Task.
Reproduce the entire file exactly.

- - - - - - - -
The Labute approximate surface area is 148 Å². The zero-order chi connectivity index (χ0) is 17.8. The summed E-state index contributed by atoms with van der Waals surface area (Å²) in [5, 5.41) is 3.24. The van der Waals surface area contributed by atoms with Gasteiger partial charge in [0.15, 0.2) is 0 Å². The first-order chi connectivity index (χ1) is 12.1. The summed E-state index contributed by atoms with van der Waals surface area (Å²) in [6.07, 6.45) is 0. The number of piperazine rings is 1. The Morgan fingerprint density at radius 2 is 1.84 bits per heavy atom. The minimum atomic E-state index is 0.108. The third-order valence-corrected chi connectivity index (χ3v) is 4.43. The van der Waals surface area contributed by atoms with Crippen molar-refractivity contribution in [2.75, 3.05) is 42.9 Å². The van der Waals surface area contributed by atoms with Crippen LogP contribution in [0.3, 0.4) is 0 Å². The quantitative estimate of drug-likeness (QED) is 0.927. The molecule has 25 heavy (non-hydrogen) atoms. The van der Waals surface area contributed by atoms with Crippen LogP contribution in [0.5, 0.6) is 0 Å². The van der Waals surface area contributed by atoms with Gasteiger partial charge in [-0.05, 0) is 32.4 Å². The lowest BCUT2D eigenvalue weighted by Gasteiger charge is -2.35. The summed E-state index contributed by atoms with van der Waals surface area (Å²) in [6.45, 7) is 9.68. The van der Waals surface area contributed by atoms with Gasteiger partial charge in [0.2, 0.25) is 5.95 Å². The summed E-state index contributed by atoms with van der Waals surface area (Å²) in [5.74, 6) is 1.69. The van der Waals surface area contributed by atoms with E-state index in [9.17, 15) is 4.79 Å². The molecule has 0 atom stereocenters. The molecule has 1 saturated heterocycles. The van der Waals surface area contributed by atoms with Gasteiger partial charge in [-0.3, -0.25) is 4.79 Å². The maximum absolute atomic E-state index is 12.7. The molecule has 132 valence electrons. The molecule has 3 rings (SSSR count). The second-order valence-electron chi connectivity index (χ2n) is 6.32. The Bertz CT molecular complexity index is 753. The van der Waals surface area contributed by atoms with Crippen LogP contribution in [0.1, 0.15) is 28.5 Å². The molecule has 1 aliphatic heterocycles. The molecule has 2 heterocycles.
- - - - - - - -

The Labute approximate surface area is 148 Å². The zero-order chi connectivity index (χ0) is 17.8. The summed E-state index contributed by atoms with van der Waals surface area (Å²) in [5, 5.41) is 3.24. The van der Waals surface area contributed by atoms with Gasteiger partial charge in [0.15, 0.2) is 0 Å². The first-order chi connectivity index (χ1) is 12.1. The summed E-state index contributed by atoms with van der Waals surface area (Å²) in [6.07, 6.45) is 0. The number of piperazine rings is 1. The Morgan fingerprint density at radius 2 is 1.84 bits per heavy atom. The minimum atomic E-state index is 0.108. The third-order valence-corrected chi connectivity index (χ3v) is 4.43. The van der Waals surface area contributed by atoms with Crippen molar-refractivity contribution in [2.75, 3.05) is 42.9 Å². The van der Waals surface area contributed by atoms with Crippen LogP contribution in [0.3, 0.4) is 0 Å². The quantitative estimate of drug-likeness (QED) is 0.927. The molecule has 25 heavy (non-hydrogen) atoms. The van der Waals surface area contributed by atoms with Crippen LogP contribution in [0.5, 0.6) is 0 Å². The van der Waals surface area contributed by atoms with Gasteiger partial charge in [-0.05, 0) is 32.4 Å². The lowest BCUT2D eigenvalue weighted by Gasteiger charge is -2.35. The summed E-state index contributed by atoms with van der Waals surface area (Å²) in [6.45, 7) is 9.68. The van der Waals surface area contributed by atoms with Gasteiger partial charge in [0.2, 0.25) is 5.95 Å². The summed E-state index contributed by atoms with van der Waals surface area (Å²) in [5.74, 6) is 1.69. The van der Waals surface area contributed by atoms with E-state index in [9.17, 15) is 4.79 Å². The molecule has 0 atom stereocenters. The molecule has 1 saturated heterocycles. The van der Waals surface area contributed by atoms with Gasteiger partial charge in [-0.3, -0.25) is 4.79 Å². The maximum absolute atomic E-state index is 12.7. The molecule has 132 valence electrons. The molecule has 3 rings (SSSR count). The second-order valence-electron chi connectivity index (χ2n) is 6.32. The Bertz CT molecular complexity index is 753. The van der Waals surface area contributed by atoms with Crippen LogP contribution in [0.1, 0.15) is 28.5 Å². The molecule has 1 aliphatic heterocycles. The molecule has 2 heterocycles.